Intra-Articular Injections

We can inject long-acting cortisone in joints like knees or shoulders where the pain is caused by osteoarthritis. Intra-articular injection is a type of pain-relieving injection that is administered directly into a joint. The indications for these injections need to be correct, and a maximum of 4 injections can be done per year. If the pain you are experiencing has not been alleviated by conservative treatments, our team may recommend intra-articular injections. Infections and local site reactions are the two most prevalent adverse effects of intra-articular injections.

Common intra-articular injections include corticosteroids, local anaesthetics and hyaluronic acid. In addition to relieving pain, intra-articular injections can serve other purposes, and different medications are used for each. These injections may also be used to administer chemotherapy drugs, such as Doxil, directly into a cancerous joint. They may also be an effective method of eradicating a joint infection caused by fungi, also known as fungal arthritis.

To diagnose and treat the symptoms of inflammatory and noninflammatory arthritis of the hip joint, intra-articular injections are utilised. Hip pain and incapacity are frequently brought on by osteoarthritis. As a non-surgical treatment for hip osteoarthritis, intra-articular injections are utilised.

Types of intra-articular injections include:

  • Corticosteroids
    Corticosteroids, also known as steroids, are a type of anti-inflammatory medication.
  • Glucocorticoids
    Glucocorticoids are steroid hormones commonly used to treat inflammation, autoimmunity, and cancer.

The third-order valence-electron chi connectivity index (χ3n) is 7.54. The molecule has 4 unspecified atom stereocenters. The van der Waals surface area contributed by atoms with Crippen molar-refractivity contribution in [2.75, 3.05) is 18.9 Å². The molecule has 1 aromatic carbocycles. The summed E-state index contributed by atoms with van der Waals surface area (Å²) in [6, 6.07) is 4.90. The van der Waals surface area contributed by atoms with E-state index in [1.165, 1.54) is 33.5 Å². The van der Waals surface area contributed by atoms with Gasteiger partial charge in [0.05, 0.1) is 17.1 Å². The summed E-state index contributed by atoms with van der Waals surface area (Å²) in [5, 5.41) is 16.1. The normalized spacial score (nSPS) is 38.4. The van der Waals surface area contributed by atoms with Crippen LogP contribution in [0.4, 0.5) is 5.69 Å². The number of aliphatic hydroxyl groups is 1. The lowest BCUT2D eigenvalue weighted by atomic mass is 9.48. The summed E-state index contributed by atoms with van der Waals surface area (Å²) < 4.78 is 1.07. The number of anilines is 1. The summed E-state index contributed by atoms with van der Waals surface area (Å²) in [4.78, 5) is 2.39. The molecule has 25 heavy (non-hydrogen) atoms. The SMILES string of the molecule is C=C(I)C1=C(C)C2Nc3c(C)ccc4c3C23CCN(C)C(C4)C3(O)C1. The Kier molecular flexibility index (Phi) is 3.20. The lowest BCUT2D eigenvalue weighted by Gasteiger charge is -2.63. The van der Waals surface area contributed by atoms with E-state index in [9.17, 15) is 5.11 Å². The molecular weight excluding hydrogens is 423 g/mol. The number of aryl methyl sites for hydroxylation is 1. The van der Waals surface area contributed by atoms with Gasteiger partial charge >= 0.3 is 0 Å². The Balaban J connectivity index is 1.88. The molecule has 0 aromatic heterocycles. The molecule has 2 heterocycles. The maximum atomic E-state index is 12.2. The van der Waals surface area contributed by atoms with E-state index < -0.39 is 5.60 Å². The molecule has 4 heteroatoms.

• Hyaluronic Acid
    The eye and joint fluids contain hyaluronic acid as a naturally occurring substance. It provides cushioning and lubrication to the joints and other tissues. Hyaluronic acid is used for cosmetic purposes in various forms. Additionally, hyaluronic acid may influence how the body responds to injury and reduce swelling.
  • Local Anaesthetic
    Local anaesthetic is typically administered as a single injection of medication which will allow a small area of the body to become numb.
  • Platelet-Rich Plasma
    Platelet-rich plasma (PRP) therapy accelerates the healing of injured tendons, ligaments, muscles, and joints through injections of the patient's own platelets. Thus, PRP injections utilise each patient's own healing system to treat musculoskeletal disorders.


1Do intra-articular injections hurt?
There may be mild pain experienced with this procedure, but this will be managed with appropriate treatment.
2How long do intra-articular injections last?
These injections can last between one and four weeks.
3Are intra-articular injections dangerous?
There are possible complications with these injections, but they are, for the most part, safe. Possible risks will be discussed with the patient.